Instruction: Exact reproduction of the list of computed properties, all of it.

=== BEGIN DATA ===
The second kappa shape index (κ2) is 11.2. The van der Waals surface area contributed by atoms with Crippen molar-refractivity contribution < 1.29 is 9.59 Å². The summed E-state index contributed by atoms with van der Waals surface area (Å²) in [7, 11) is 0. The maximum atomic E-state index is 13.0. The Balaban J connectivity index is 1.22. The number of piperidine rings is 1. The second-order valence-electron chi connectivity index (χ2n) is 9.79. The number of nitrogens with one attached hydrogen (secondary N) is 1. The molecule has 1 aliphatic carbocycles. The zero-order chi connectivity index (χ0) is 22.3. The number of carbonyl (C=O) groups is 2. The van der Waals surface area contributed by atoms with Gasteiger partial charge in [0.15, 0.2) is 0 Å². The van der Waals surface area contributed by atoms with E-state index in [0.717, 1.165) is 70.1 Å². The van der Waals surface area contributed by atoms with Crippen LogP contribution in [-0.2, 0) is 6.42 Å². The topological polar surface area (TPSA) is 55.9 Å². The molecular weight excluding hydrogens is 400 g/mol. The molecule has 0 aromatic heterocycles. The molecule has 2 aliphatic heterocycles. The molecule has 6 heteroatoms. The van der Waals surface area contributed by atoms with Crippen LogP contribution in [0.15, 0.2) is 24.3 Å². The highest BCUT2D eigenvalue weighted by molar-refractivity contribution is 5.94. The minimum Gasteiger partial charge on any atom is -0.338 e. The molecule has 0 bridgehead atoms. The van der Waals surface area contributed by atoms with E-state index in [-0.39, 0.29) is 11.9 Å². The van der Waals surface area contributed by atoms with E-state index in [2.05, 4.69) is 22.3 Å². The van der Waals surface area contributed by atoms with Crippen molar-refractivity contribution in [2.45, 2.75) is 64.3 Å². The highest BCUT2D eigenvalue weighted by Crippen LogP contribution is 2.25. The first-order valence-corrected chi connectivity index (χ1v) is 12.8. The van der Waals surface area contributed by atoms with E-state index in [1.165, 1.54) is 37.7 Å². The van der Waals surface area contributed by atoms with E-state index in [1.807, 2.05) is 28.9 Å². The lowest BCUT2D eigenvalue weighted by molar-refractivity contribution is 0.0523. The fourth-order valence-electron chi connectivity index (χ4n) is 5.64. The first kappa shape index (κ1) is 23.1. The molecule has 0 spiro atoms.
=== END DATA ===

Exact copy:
The second kappa shape index (κ2) is 11.2. The van der Waals surface area contributed by atoms with Crippen molar-refractivity contribution < 1.29 is 9.59 Å². The summed E-state index contributed by atoms with van der Waals surface area (Å²) in [7, 11) is 0. The maximum atomic E-state index is 13.0. The Balaban J connectivity index is 1.22. The number of piperidine rings is 1. The second-order valence-electron chi connectivity index (χ2n) is 9.79. The number of nitrogens with one attached hydrogen (secondary N) is 1. The molecule has 1 aliphatic carbocycles. The zero-order chi connectivity index (χ0) is 22.3. The number of carbonyl (C=O) groups is 2. The van der Waals surface area contributed by atoms with Gasteiger partial charge in [0.15, 0.2) is 0 Å². The van der Waals surface area contributed by atoms with E-state index in [0.717, 1.165) is 70.1 Å². The van der Waals surface area contributed by atoms with Crippen LogP contribution in [-0.2, 0) is 6.42 Å². The topological polar surface area (TPSA) is 55.9 Å². The molecular weight excluding hydrogens is 400 g/mol. The molecule has 0 aromatic heterocycles. The molecule has 2 aliphatic heterocycles. The molecule has 6 heteroatoms. The van der Waals surface area contributed by atoms with Crippen LogP contribution in [0.15, 0.2) is 24.3 Å². The highest BCUT2D eigenvalue weighted by molar-refractivity contribution is 5.94. The minimum Gasteiger partial charge on any atom is -0.338 e. The molecule has 0 bridgehead atoms. The van der Waals surface area contributed by atoms with E-state index in [-0.39, 0.29) is 11.9 Å². The van der Waals surface area contributed by atoms with E-state index in [2.05, 4.69) is 22.3 Å². The van der Waals surface area contributed by atoms with Crippen molar-refractivity contribution in [2.45, 2.75) is 64.3 Å². The highest BCUT2D eigenvalue weighted by Crippen LogP contribution is 2.25. The first-order valence-corrected chi connectivity index (χ1v) is 12.8. The van der Waals surface area contributed by atoms with E-state index in [1.165, 1.54) is 37.7 Å². The van der Waals surface area contributed by atoms with E-state index in [1.807, 2.05) is 28.9 Å². The lowest BCUT2D eigenvalue weighted by molar-refractivity contribution is 0.0523. The fourth-order valence-electron chi connectivity index (χ4n) is 5.64. The first kappa shape index (κ1) is 23.1. The molecule has 0 spiro atoms.